Brett Kavanaugh Was A ‘Cool Kid’ Who Thought He Owned The World. Maybe He Still Does.
In the weeks since Supreme Court nominee Brett Kavanaugh’s confirmation hearings, not one, not two, but three women have stepped forward to accuse him of perpetrating or participating in sexual assault.
The first charge was Doctor Christine Blasey Ford’s accusation of attempted rape. Ford accused Kavanaugh of holding her down, muffling her screams, and trying to take off her clothes. The second charge was Deborah Ramirez’s, who accused Kavanaugh of exposing his penis to her and laughing about it to his friends. The third charge, which emerged on Wednesday, came from Julie Swetnick. Swetnick accused Kavanaugh of running a “rape train,” getting girls drunk and participating in gang rapes.
These are shocking accusations. But maybe we should have expected revelations about sexual misconduct from a Trump nominee. After all, as of last count, President Trump has more than 16 allegations of sexual misconduct against him.
But it’s not just that the two have both amassed accusations of sexual crimes that makes them simpatico. For Kavanaugh is not just a Trump pick. He is the natural product of the worldview Trump espouses, what I like to call Trumpism.
Put simply, Trumpism is all about empowering the empowered. Trumpism is about taking the cool kids, the rich white kids who have always got what they wanted, and making sure that they get even more.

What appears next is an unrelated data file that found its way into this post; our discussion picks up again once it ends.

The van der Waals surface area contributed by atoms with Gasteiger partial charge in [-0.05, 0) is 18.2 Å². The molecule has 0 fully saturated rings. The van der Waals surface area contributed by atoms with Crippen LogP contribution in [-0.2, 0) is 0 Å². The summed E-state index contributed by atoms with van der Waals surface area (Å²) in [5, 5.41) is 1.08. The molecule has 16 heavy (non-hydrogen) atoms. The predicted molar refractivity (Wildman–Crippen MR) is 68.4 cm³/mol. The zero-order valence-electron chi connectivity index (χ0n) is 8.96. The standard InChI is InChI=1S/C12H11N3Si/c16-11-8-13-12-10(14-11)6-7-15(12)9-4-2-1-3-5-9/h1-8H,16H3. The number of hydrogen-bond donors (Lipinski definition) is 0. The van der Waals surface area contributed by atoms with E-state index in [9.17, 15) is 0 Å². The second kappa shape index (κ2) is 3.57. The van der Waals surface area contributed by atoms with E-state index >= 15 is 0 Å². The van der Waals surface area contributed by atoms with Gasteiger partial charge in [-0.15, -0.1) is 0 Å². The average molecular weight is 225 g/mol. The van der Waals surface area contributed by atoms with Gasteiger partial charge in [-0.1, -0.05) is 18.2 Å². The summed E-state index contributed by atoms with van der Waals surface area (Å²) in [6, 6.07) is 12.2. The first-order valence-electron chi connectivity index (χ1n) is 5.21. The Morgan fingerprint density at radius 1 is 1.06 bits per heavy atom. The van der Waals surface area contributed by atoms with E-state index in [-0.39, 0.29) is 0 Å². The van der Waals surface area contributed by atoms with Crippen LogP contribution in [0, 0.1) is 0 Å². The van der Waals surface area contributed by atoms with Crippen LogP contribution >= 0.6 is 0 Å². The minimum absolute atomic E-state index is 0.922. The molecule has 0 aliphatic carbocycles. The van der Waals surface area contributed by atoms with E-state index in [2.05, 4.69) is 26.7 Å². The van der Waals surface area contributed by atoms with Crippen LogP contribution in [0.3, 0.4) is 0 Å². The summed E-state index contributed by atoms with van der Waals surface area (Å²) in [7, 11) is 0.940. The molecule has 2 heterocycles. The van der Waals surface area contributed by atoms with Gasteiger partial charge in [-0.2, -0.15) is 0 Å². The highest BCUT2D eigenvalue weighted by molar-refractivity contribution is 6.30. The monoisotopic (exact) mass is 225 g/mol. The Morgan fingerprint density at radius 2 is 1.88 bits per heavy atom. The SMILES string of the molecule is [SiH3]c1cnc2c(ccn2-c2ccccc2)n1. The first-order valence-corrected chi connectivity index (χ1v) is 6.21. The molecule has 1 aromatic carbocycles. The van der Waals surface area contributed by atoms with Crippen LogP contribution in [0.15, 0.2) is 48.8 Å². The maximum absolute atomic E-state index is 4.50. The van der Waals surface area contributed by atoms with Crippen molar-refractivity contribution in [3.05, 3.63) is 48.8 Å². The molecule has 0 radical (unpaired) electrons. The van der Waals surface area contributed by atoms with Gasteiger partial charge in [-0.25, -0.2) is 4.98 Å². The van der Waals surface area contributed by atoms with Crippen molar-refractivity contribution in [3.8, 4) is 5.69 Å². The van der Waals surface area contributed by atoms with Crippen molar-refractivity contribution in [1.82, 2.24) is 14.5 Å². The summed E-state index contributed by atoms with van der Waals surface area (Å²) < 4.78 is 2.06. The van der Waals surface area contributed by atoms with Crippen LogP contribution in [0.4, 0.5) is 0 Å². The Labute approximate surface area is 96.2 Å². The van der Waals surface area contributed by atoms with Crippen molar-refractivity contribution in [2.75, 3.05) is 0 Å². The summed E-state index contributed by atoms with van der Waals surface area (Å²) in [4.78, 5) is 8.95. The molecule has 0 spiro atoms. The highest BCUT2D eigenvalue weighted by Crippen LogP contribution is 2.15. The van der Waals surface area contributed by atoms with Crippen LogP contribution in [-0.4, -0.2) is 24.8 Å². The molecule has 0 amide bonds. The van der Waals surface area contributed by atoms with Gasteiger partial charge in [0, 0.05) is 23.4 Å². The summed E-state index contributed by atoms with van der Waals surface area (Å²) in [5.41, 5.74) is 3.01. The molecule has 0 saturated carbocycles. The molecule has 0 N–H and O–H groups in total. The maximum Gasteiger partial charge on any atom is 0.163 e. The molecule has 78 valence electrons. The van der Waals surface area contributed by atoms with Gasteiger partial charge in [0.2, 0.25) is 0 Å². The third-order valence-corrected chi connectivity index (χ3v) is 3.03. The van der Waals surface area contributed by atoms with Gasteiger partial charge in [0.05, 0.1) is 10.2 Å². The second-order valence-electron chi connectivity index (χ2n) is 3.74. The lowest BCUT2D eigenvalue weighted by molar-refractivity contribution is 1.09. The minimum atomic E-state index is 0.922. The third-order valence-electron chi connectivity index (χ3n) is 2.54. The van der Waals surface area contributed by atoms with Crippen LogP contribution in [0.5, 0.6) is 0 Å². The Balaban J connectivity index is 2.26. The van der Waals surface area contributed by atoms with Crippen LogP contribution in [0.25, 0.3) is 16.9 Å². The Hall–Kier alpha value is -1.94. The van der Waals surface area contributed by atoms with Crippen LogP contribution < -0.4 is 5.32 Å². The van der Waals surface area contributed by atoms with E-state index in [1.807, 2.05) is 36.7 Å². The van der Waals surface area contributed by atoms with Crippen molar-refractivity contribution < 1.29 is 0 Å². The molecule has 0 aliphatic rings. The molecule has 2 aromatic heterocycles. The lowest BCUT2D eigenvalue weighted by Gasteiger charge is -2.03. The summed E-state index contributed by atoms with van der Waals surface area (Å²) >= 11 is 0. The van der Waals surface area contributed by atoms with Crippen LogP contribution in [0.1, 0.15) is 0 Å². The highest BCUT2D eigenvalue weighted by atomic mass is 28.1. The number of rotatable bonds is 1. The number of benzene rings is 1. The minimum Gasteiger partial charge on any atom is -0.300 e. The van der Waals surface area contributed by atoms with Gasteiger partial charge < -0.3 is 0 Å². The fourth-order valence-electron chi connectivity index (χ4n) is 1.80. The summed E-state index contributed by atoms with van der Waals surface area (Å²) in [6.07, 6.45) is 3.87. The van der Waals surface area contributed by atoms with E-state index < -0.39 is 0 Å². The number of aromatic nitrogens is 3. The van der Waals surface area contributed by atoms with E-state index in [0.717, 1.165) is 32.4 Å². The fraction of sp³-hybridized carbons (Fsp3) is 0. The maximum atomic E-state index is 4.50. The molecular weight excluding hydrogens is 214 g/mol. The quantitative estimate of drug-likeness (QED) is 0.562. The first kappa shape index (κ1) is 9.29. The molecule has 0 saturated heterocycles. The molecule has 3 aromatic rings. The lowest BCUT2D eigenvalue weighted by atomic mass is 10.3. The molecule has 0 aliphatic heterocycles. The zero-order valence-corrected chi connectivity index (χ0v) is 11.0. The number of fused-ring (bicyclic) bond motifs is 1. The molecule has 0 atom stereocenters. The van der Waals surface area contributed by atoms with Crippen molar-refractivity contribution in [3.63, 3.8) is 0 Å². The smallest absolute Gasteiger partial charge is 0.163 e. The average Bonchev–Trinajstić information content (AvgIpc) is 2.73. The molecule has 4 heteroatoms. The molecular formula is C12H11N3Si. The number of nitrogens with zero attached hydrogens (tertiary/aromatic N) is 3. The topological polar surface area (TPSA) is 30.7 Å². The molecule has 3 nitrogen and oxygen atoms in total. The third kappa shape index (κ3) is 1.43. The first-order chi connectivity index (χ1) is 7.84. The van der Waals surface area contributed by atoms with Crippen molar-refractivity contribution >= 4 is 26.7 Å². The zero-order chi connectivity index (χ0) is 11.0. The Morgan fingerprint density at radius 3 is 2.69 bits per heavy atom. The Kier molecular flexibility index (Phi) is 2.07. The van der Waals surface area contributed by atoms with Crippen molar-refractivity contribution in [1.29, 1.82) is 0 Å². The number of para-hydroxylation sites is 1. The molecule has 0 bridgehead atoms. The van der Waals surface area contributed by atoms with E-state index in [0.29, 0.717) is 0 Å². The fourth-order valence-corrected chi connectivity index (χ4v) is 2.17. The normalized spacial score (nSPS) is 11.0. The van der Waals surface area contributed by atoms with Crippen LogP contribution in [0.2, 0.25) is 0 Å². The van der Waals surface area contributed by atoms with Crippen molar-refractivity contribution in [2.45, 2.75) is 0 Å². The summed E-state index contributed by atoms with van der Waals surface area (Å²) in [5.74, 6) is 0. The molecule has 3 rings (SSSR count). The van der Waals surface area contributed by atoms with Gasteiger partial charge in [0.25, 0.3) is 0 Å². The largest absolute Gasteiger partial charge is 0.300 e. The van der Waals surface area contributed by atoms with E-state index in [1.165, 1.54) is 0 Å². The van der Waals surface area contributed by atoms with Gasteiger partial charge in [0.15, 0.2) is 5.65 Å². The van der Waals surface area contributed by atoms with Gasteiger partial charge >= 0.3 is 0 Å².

Trumpism rewards the powerful. Trumpism rewards those who fortune has favored, making sure to add blessings to whatever privilege luck has already granted the rich and the white.
Trumpism is tax cuts for the wealthy. It’s government appointments for family members. It’s pulling back Title IX protections of college women and instating protections for sexually aggressive college-aged men.
It’s Brett Kavanaugh.
For the image of Kavanaugh that’s emerged over the past two weeks — even beyond the sexual allegations, in affidavits and yearbooks and even his own high school calendar — is of a spoiled rich kid who was a member of the cool clique in high school. He was a popular kid who always got his way and is now being rewarded for that by Trump — because that’s what Trump does.
And that’s why Kavanaugh thought he would get away with it.
Because that’s the thing about Trumpism: It rewards the powerful not despite their penchant for abusing their power, but because of it.
Perhaps we should have seen this coming. Recall that Kavanaugh presented us with a letter signed by 65 women saying he wasn’t a scumbag in high school.
You know who doesn’t need a letter like that? Most people.
But Brett Kavanaugh isn’t most people. Brett Kavanaugh is a winner — like Trump is a winner.
He was a popular boy from a wealthy suburb outside of DC with lots of friends and a yearbook filled with booze and cruel jokes about having sex with a woman named Renate. Kavanaugh’s clique called themselves “Renate Alumnius” — meaning, they’d all been through her.
Compare and contrast Brett Kavanaugh’s account this evening of his high school years with Brett Kavanaugh’s account in his high school yearbook.
“Keg City Club (Treasurer) — 100 Kegs or Bust” pic.twitter.com/XB7FDrYQ3r
— Binyamin Appelbaum (@BCAppelbaum) September 25, 2018
In other words, Kavanaugh wasn’t a dorky teenager. Kavanaugh was a cool kid. He was the son of upper middle class lawyers. He was good looking and went to a fancy private school, Georgetown Prep (I say this as someone who also went to a fancy private school).